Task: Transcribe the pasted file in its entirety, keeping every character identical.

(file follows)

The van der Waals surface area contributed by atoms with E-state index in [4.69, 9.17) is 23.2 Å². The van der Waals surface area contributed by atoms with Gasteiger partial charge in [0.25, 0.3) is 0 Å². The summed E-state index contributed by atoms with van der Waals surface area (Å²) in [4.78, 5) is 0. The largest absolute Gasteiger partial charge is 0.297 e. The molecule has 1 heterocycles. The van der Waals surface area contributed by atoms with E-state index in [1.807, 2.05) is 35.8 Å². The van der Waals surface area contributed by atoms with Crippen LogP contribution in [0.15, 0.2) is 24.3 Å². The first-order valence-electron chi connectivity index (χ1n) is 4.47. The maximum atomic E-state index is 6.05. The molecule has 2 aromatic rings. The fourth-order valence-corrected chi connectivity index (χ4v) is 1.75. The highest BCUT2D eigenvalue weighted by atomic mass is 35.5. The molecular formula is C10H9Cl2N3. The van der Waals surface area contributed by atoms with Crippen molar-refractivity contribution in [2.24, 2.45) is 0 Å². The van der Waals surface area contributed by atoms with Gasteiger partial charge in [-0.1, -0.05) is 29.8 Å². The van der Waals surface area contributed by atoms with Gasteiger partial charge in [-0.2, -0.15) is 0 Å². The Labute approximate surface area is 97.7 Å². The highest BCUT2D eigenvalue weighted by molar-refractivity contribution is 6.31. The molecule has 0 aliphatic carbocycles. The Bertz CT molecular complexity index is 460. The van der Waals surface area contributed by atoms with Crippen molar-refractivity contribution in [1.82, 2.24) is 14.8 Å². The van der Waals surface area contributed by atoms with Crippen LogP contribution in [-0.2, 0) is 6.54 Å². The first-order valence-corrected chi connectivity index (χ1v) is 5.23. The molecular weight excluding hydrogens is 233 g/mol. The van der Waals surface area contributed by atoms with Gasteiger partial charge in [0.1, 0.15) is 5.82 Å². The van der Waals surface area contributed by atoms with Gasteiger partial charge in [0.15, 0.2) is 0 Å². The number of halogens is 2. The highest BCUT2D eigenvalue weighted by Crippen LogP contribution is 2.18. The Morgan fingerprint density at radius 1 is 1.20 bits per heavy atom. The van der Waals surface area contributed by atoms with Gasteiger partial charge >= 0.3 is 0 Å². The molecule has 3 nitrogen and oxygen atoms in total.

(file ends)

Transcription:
The van der Waals surface area contributed by atoms with E-state index in [4.69, 9.17) is 23.2 Å². The van der Waals surface area contributed by atoms with Gasteiger partial charge in [0.25, 0.3) is 0 Å². The summed E-state index contributed by atoms with van der Waals surface area (Å²) in [4.78, 5) is 0. The largest absolute Gasteiger partial charge is 0.297 e. The molecule has 1 heterocycles. The van der Waals surface area contributed by atoms with E-state index in [1.807, 2.05) is 35.8 Å². The van der Waals surface area contributed by atoms with Crippen LogP contribution in [0.15, 0.2) is 24.3 Å². The first-order valence-electron chi connectivity index (χ1n) is 4.47. The maximum atomic E-state index is 6.05. The molecule has 2 aromatic rings. The fourth-order valence-corrected chi connectivity index (χ4v) is 1.75. The highest BCUT2D eigenvalue weighted by atomic mass is 35.5. The molecular formula is C10H9Cl2N3. The van der Waals surface area contributed by atoms with Crippen molar-refractivity contribution in [2.24, 2.45) is 0 Å². The van der Waals surface area contributed by atoms with Gasteiger partial charge in [-0.1, -0.05) is 29.8 Å². The van der Waals surface area contributed by atoms with Gasteiger partial charge in [-0.2, -0.15) is 0 Å². The Labute approximate surface area is 97.7 Å². The highest BCUT2D eigenvalue weighted by molar-refractivity contribution is 6.31. The molecule has 0 aliphatic carbocycles. The Bertz CT molecular complexity index is 460. The van der Waals surface area contributed by atoms with Crippen molar-refractivity contribution in [1.82, 2.24) is 14.8 Å². The van der Waals surface area contributed by atoms with Crippen LogP contribution in [-0.2, 0) is 6.54 Å². The first-order valence-corrected chi connectivity index (χ1v) is 5.23. The molecular weight excluding hydrogens is 233 g/mol. The van der Waals surface area contributed by atoms with Gasteiger partial charge in [0.1, 0.15) is 5.82 Å². The van der Waals surface area contributed by atoms with Gasteiger partial charge in [0.15, 0.2) is 0 Å². The number of halogens is 2. The highest BCUT2D eigenvalue weighted by Crippen LogP contribution is 2.18. The Morgan fingerprint density at radius 1 is 1.20 bits per heavy atom. The van der Waals surface area contributed by atoms with Gasteiger partial charge >= 0.3 is 0 Å². The molecule has 3 nitrogen and oxygen atoms in total.